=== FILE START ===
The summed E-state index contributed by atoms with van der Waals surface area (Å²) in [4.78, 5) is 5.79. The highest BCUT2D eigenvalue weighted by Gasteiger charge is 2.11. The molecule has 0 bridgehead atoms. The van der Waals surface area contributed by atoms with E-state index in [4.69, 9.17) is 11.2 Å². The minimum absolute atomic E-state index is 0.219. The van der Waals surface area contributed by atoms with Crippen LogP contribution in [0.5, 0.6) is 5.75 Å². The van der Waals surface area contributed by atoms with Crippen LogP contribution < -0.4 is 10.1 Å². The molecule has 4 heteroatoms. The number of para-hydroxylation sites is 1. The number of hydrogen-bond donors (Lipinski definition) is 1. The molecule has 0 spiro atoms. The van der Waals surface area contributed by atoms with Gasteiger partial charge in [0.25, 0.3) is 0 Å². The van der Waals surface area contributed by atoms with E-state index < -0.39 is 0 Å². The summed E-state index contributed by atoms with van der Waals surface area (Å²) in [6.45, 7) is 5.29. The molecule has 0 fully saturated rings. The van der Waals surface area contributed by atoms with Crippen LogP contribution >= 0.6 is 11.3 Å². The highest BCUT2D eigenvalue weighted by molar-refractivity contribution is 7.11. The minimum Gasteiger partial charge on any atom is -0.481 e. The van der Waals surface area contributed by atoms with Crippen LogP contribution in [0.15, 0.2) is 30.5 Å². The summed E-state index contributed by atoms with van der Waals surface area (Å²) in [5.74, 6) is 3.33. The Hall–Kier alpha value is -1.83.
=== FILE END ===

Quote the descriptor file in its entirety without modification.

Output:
The summed E-state index contributed by atoms with van der Waals surface area (Å²) in [4.78, 5) is 5.79. The highest BCUT2D eigenvalue weighted by Gasteiger charge is 2.11. The molecule has 0 bridgehead atoms. The van der Waals surface area contributed by atoms with E-state index in [4.69, 9.17) is 11.2 Å². The minimum absolute atomic E-state index is 0.219. The van der Waals surface area contributed by atoms with Crippen LogP contribution in [0.5, 0.6) is 5.75 Å². The van der Waals surface area contributed by atoms with Crippen LogP contribution < -0.4 is 10.1 Å². The molecule has 4 heteroatoms. The number of para-hydroxylation sites is 1. The number of hydrogen-bond donors (Lipinski definition) is 1. The molecule has 0 spiro atoms. The van der Waals surface area contributed by atoms with Gasteiger partial charge in [0.25, 0.3) is 0 Å². The van der Waals surface area contributed by atoms with E-state index < -0.39 is 0 Å². The summed E-state index contributed by atoms with van der Waals surface area (Å²) in [6.45, 7) is 5.29. The molecule has 0 fully saturated rings. The van der Waals surface area contributed by atoms with Crippen LogP contribution >= 0.6 is 11.3 Å². The highest BCUT2D eigenvalue weighted by molar-refractivity contribution is 7.11. The minimum Gasteiger partial charge on any atom is -0.481 e. The van der Waals surface area contributed by atoms with Crippen LogP contribution in [0.15, 0.2) is 30.5 Å². The summed E-state index contributed by atoms with van der Waals surface area (Å²) in [5.74, 6) is 3.33. The Hall–Kier alpha value is -1.83.